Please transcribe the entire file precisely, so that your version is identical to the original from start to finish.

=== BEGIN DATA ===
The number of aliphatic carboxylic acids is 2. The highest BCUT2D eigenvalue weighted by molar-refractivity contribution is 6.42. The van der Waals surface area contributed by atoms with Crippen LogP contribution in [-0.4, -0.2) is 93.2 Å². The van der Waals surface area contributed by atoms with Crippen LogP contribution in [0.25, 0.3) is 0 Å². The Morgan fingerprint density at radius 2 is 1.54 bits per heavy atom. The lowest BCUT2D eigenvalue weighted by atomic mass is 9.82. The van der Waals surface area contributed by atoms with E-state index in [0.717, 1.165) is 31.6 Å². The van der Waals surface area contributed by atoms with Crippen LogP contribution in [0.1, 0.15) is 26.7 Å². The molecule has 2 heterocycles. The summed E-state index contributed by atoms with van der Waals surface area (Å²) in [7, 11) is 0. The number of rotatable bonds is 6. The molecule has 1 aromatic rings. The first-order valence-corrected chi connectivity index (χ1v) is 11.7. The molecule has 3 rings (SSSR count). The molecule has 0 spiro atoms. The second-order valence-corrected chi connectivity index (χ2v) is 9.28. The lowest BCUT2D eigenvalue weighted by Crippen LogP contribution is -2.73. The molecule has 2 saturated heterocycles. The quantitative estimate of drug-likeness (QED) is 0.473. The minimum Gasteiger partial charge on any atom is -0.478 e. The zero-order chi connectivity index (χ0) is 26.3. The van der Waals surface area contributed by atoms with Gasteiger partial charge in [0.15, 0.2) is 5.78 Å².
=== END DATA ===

The number of aliphatic carboxylic acids is 2. The highest BCUT2D eigenvalue weighted by molar-refractivity contribution is 6.42. The van der Waals surface area contributed by atoms with Crippen LogP contribution in [-0.4, -0.2) is 93.2 Å². The van der Waals surface area contributed by atoms with Crippen LogP contribution in [0.25, 0.3) is 0 Å². The Morgan fingerprint density at radius 2 is 1.54 bits per heavy atom. The lowest BCUT2D eigenvalue weighted by atomic mass is 9.82. The van der Waals surface area contributed by atoms with E-state index in [0.717, 1.165) is 31.6 Å². The van der Waals surface area contributed by atoms with Crippen LogP contribution in [0.1, 0.15) is 26.7 Å². The molecule has 2 heterocycles. The summed E-state index contributed by atoms with van der Waals surface area (Å²) in [7, 11) is 0. The number of rotatable bonds is 6. The molecule has 1 aromatic rings. The first-order valence-corrected chi connectivity index (χ1v) is 11.7. The molecule has 3 rings (SSSR count). The molecule has 0 spiro atoms. The second-order valence-corrected chi connectivity index (χ2v) is 9.28. The lowest BCUT2D eigenvalue weighted by Crippen LogP contribution is -2.73. The molecule has 2 saturated heterocycles. The quantitative estimate of drug-likeness (QED) is 0.473. The minimum Gasteiger partial charge on any atom is -0.478 e. The zero-order chi connectivity index (χ0) is 26.3. The van der Waals surface area contributed by atoms with Gasteiger partial charge in [0.15, 0.2) is 5.78 Å².